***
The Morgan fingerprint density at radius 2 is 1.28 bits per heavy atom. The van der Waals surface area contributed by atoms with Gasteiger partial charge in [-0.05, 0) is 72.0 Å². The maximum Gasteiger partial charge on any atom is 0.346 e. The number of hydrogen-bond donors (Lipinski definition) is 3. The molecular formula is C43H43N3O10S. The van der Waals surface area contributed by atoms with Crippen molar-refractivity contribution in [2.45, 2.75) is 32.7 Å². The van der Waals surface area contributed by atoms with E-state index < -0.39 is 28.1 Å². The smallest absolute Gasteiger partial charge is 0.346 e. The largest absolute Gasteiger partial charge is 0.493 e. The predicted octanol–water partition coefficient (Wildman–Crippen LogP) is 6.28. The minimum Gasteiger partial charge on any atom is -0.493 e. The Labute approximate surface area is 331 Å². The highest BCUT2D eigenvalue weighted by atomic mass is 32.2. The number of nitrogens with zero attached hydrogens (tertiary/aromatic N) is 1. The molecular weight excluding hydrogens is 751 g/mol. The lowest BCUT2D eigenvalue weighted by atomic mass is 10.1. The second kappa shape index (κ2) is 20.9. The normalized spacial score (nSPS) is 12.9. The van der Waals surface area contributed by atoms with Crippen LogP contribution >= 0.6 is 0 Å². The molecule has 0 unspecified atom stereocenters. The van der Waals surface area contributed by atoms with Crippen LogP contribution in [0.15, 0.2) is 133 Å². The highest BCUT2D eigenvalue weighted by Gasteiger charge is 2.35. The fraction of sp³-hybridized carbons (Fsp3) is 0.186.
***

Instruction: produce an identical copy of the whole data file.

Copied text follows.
The Morgan fingerprint density at radius 2 is 1.28 bits per heavy atom. The van der Waals surface area contributed by atoms with Gasteiger partial charge in [-0.05, 0) is 72.0 Å². The maximum Gasteiger partial charge on any atom is 0.346 e. The number of hydrogen-bond donors (Lipinski definition) is 3. The molecular formula is C43H43N3O10S. The van der Waals surface area contributed by atoms with Crippen molar-refractivity contribution in [2.45, 2.75) is 32.7 Å². The van der Waals surface area contributed by atoms with E-state index < -0.39 is 28.1 Å². The smallest absolute Gasteiger partial charge is 0.346 e. The largest absolute Gasteiger partial charge is 0.493 e. The predicted octanol–water partition coefficient (Wildman–Crippen LogP) is 6.28. The minimum Gasteiger partial charge on any atom is -0.493 e. The Labute approximate surface area is 331 Å². The highest BCUT2D eigenvalue weighted by atomic mass is 32.2. The number of nitrogens with zero attached hydrogens (tertiary/aromatic N) is 1. The molecular weight excluding hydrogens is 751 g/mol. The lowest BCUT2D eigenvalue weighted by atomic mass is 10.1. The second kappa shape index (κ2) is 20.9. The normalized spacial score (nSPS) is 12.9. The van der Waals surface area contributed by atoms with Crippen LogP contribution >= 0.6 is 0 Å². The molecule has 0 unspecified atom stereocenters. The van der Waals surface area contributed by atoms with Crippen LogP contribution in [0.15, 0.2) is 133 Å². The highest BCUT2D eigenvalue weighted by Gasteiger charge is 2.35. The fraction of sp³-hybridized carbons (Fsp3) is 0.186.